What Cut of Meat for Pulled Pork

What Cut of Meat for Pulled Pork: The Basics of Making the Best Pulled Pork

What Cut of Meat for Pulled Pork

Who doesn’t love the taste and aroma of pulled pork? For sure you want to learn the basics on how to make delicious and the best-tasting pulled pork. We’ll obviously start with picking the right cut of meat to be used, before moving on to one of our favorite recipes.

What Is Pulled Pork?

Pulled pork is a delicious culinary dish that originated in the Southern United States. It is a tender, fatty, and flavorful dish that uses shredded barbecued pork as the main ingredient.

It is said that smoking of the pork over low heat for a long period is required in making sensational pulled pork. However, others who are not fond of smoke or outside barbecuing opt to use a slow cooker as an indoor substitute. The cooked meat is then shredded manually and mixed with the sauce before serving on a piece of bread or rolled as a sandwich.

How to Make the Perfect Pulled Pork?

Below are the basic steps for making the best and deliciously tasting pulled pork, from choosing the meat to seasoning, slow cooking, and serving, and anything in between. We’re going to choose the smoked method here but of course, it can be adapted.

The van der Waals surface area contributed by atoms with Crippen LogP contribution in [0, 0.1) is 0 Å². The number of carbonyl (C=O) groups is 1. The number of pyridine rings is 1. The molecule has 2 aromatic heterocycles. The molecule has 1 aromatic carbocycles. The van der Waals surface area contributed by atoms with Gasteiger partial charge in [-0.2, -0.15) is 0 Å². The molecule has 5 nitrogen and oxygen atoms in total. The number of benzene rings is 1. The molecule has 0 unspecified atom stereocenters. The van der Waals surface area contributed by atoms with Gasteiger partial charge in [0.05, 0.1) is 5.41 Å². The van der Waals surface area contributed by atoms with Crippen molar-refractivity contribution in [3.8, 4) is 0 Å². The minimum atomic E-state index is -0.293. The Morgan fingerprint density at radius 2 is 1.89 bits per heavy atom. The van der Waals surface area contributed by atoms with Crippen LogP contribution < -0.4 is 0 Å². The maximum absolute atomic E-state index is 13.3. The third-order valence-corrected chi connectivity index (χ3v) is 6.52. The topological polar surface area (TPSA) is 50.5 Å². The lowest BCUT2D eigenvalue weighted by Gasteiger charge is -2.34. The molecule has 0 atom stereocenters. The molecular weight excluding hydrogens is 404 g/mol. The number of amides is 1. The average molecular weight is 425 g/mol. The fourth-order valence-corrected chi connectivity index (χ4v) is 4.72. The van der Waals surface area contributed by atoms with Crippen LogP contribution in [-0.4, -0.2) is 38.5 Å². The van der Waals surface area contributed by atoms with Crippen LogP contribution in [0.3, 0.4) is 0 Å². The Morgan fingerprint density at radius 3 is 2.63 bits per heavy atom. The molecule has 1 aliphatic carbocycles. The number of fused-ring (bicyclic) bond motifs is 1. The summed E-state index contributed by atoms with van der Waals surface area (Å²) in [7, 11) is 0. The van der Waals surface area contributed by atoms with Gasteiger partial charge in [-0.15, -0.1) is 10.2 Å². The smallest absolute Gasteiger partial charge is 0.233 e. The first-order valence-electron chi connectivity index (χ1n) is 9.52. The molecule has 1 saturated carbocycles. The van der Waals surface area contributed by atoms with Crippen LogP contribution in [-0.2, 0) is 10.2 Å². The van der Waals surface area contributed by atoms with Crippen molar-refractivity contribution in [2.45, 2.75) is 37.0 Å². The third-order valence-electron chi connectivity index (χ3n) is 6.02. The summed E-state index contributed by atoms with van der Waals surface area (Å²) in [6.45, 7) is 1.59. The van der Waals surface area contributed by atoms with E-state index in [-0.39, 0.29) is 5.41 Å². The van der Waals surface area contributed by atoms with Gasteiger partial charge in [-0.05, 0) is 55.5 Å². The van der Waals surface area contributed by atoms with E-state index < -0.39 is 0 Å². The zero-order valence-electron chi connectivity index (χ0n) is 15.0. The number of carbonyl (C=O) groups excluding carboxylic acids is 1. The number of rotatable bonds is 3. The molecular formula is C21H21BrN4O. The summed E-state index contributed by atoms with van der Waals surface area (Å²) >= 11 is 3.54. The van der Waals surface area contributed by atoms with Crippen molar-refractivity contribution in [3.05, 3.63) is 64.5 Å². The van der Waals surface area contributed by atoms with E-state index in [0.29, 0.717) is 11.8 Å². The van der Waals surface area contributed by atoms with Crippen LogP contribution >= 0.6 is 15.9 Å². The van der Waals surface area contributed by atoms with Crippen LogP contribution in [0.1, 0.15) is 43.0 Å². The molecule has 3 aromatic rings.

1. Choose the Cut of Meat

The first step in making this dish is to decide what cut of meat for pulled pork to use. This can be made from any fatty pork roast or a whole pig. Keep in mind that for this recipe you will be cooking very slowly so a tougher pork cut will still enable you to serve a great meal confidently. Still, it is important to get the right cut of meat for your pulled pork.

What Cut of Meat for Pulled Pork?

The ideal cut used in making pulled pork is the shoulder. This pertains to the entire front leg and shoulder of the hog and typically weighs between 12 to 16 pounds. It contains optimum fat content and connective tissues that don’t dry quickly. However, this cut should be cooked slowly to allow proper protein breakdown giving your meat a flavorful and tender taste.

The pork shoulder is typically cut into two parts: Boston Butt and Picnic Roast. They are usually available at the local store and individually weigh between 6 to 8 pounds. The Picnic Roast cut can come with or without the bone and is more like an unprepared ham that works perfectly for pulled pork. On the other hand, the Boston Butt cut has fewer bones and is the preferred cut for cooking due to their more uniform and rectangular shape that is easier to handle.

No matter what cut–whole shoulder, Boston butt, or picnic roast, you choose, be sure that they have a good quantity of fat to make the smoking process easier.

  1. Prepare the Meat

Once the meat has been chosen, trim off any loose skin and fat as these won’t help the pork and will just tend to get in the way. Sections of fat should be no more than between a ¼ to a ½ inch in thickness to even out the cooking time. Leaving the fat very thick will also increase the cooking time. Another factor with this is that it makes it easier to for the smoke to penetrate and flavor the meat better.